This short video will give you tips on how to tell if a journal is peer reviewed. Some journals are peer-reviewed, meaning that experts in the field review the articles before they are published. Not all journals go through the peer-review process. There are three main ways to find out if a journal is peer reviewed. Number one, check the journal’s website. Simply google the name of the journal and find its official website. Once there look at the editorial statement or instructions to authors for references to the peer-review process. References to the process could include words like “Peer Review, Refereed, Reviewed, or Blind Review”. Number 2, limit your search to peer-reviewed sources only. Some periodical indexes or article databases allow you to limit your search to peer-reviewed sources simply by selecting a tab or checking a box on the search screen. Number 3, you can search for the journal name in Ulrich’s Global Serials Directory to determine if a journal is peer-reviewed. Simply type in the name of the journal, then check for the referee jersey symbol. This symbol indicates that the journal is peer-reviewed. You can also click on the journal title to see the full record. In the full record, there will be information on whether or not it is peer-reviewed. Helpful Hint: Even if a journal is peer-reviewed, an individual article in that journal may not be. Some article types, including book or articles reviews letters, editorials, or news items, may not have gone through the peer-review process. When in doubt, check with a library staff member, your professor, instructor or teaching assistant. This concludes this short video. Thank you for listening
Archive for the ‘Peer Review Articles’ Category
In the 1993 Supreme Court case “Daubert v. Merrill Dow Pharmaceuticals,” Justice Blackmun said for the unanimous court that an expert’s testimony has to rest on a reliable foundation and has to be relevant to the task at hand. He brought up the key consideration about whether the theory or technique used can be or has been tested and subjected to ‘peer review’ and publication.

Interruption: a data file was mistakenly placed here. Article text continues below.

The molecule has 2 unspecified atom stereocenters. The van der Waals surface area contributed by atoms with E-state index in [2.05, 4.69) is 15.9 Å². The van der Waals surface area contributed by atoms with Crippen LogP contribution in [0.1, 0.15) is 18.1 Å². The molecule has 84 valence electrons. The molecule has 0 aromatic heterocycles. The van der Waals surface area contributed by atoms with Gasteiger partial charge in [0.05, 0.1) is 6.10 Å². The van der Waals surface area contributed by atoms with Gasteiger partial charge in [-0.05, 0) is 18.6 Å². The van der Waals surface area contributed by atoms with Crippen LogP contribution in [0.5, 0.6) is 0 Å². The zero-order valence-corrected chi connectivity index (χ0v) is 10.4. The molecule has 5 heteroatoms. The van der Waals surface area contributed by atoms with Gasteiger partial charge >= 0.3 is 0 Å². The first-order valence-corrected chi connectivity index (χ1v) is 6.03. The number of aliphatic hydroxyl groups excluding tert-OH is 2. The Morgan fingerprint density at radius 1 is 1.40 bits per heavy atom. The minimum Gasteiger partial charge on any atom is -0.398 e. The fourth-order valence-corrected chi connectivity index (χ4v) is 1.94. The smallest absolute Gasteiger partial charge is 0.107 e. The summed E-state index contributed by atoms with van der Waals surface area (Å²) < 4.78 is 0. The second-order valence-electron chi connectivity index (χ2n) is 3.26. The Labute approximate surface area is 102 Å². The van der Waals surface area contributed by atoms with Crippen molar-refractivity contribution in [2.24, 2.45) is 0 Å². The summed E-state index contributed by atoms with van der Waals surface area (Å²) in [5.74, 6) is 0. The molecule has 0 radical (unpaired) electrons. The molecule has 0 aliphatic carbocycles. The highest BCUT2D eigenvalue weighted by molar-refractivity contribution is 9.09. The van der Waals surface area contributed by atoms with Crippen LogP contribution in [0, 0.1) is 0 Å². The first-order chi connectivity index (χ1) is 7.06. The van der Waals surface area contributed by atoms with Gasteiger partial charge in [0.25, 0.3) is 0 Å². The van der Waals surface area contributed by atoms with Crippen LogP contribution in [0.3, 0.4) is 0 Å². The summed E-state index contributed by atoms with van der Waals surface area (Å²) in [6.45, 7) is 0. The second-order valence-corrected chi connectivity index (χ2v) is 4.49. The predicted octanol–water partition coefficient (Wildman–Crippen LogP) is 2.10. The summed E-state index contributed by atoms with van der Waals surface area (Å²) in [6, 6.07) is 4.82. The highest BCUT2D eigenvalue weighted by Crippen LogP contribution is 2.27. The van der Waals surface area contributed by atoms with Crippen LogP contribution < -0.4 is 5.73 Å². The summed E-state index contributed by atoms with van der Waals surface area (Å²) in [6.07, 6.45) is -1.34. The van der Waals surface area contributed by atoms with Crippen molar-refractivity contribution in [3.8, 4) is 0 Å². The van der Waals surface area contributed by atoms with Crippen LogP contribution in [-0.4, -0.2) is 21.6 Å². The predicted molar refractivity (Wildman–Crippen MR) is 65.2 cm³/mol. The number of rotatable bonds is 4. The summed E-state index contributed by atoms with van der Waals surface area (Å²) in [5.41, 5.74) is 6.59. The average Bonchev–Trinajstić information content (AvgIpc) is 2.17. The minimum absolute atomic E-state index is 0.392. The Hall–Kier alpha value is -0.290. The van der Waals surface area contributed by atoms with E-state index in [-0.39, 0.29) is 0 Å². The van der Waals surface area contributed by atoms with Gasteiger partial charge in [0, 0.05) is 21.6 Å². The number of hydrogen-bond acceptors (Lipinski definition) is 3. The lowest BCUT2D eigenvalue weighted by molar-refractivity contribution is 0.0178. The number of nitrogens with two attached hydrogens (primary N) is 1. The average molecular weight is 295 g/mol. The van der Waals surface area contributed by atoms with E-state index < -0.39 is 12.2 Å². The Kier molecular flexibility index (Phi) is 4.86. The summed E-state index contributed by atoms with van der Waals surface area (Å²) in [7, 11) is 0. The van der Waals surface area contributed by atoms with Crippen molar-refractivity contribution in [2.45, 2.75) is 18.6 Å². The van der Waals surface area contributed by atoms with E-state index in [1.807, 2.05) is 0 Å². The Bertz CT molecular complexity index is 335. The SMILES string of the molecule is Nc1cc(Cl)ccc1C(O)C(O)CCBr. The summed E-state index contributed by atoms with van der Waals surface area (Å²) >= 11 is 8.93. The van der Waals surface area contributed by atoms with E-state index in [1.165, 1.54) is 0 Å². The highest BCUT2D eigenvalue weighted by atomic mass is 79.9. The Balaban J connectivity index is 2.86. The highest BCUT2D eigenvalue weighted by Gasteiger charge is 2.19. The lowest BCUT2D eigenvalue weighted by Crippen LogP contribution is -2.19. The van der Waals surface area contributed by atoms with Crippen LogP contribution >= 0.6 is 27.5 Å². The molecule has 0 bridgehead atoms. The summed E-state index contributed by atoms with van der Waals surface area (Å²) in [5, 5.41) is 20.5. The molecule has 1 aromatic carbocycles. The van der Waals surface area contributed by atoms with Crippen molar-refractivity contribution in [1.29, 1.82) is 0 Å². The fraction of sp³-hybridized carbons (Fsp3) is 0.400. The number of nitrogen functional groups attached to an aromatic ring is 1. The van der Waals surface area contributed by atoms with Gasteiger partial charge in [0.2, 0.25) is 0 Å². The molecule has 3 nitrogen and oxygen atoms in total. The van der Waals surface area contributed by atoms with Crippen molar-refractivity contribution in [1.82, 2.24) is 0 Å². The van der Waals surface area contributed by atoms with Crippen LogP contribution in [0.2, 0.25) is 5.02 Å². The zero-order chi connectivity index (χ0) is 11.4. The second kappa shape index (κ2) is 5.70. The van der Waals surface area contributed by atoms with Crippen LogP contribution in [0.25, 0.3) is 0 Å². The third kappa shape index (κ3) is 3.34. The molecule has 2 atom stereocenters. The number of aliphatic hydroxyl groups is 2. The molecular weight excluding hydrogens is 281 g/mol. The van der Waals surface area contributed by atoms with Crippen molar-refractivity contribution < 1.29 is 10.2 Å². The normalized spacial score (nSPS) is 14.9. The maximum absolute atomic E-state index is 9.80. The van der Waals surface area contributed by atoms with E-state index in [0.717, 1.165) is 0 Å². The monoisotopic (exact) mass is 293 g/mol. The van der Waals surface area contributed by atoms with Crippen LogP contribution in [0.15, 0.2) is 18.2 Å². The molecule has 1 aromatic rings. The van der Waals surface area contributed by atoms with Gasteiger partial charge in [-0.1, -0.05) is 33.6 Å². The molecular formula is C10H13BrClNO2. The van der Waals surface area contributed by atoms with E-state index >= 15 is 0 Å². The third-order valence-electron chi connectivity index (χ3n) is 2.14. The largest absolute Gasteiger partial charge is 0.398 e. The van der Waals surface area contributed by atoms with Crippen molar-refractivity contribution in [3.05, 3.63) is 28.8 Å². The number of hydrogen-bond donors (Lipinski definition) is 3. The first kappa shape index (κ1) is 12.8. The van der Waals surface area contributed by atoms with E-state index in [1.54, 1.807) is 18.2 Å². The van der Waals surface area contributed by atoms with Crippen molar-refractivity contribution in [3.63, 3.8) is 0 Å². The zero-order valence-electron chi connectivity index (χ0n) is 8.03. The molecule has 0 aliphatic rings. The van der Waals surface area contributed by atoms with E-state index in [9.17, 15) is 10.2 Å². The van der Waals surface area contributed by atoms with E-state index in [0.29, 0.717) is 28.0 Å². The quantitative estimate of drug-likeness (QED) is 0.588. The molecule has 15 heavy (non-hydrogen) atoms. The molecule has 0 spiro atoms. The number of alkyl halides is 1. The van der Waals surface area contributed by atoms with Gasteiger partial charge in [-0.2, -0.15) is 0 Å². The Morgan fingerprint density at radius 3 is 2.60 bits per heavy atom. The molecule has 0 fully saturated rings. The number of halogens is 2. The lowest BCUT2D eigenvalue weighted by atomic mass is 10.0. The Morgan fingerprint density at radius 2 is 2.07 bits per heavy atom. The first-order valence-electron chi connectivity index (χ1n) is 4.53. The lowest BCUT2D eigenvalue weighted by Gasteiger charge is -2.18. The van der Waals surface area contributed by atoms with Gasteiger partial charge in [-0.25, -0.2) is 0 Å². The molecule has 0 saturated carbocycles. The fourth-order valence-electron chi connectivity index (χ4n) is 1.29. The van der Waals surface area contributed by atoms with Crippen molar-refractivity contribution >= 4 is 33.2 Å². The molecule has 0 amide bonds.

Expert witnesses have seen their work rejected and their testimony excluded when they haven’t attended to Daubert standards of peer review.
Identify another specialist in your field that the court can treat as a peer. So if you are a biomedical engineer, another biomedical engineer would be a peer, and so on. Your attorney can retain this person to review your work, specifically your expert report. A peer reviewer would provide his own report of findings regarding the subject matter of your expert report. Yes, this may sound like double work, but an increasingly appropriate and valuable extra step. If another expert independently verifies the validity of your work, it will help to ensure the legal admissibility of that work. In addition, this extra step can bring extra credibility to your work. This will further support the relevancy and reliability of your work, opinion, and testimony.
The peer reviewer should submit his report directly to the law firm that engaged both of you. By and large, your attorney will submit your expert report, along with the peer reviewer’s report and a CV describing the peer reviewer’s background, training, and skills. You should not have any contact with the peer reviewer after the law firm retains him and before he submits his report back to them. Keep the points of this paragraph in mind because, from time to time, you may be hired in a case as a peer reviewer rather than as an expert witness.
Sometimes a peer review is called a third-party review, because the other party may not be a precise peer, but may still be a specialist in a related field of expertise. You should use such a third-party reviewer if part of your testimony includes information that is close to, but not specifically part of, your primary experience.
Judd Robbins has been an internationally recognized expert witness since 1986 in the US and in the UK. In 2010, his book “Expert Witness Training” was published by Presentation Dynamics. Robbins has advanced degrees from UC Berkeley and the University of Michigan, has been an Information Systems manager and an Education Systems manager, and consults in both computer and legal issues. Learn more about Mr. Robbins and his Expert Witness Training materials at www.juddrobbins.com
This tutorial provides a quick introduction to finding scholarly, peer-reviewed articles using SJSU’s databases. Topics covered include selecting a database, searching on a topic, and accessing the full text of articles.
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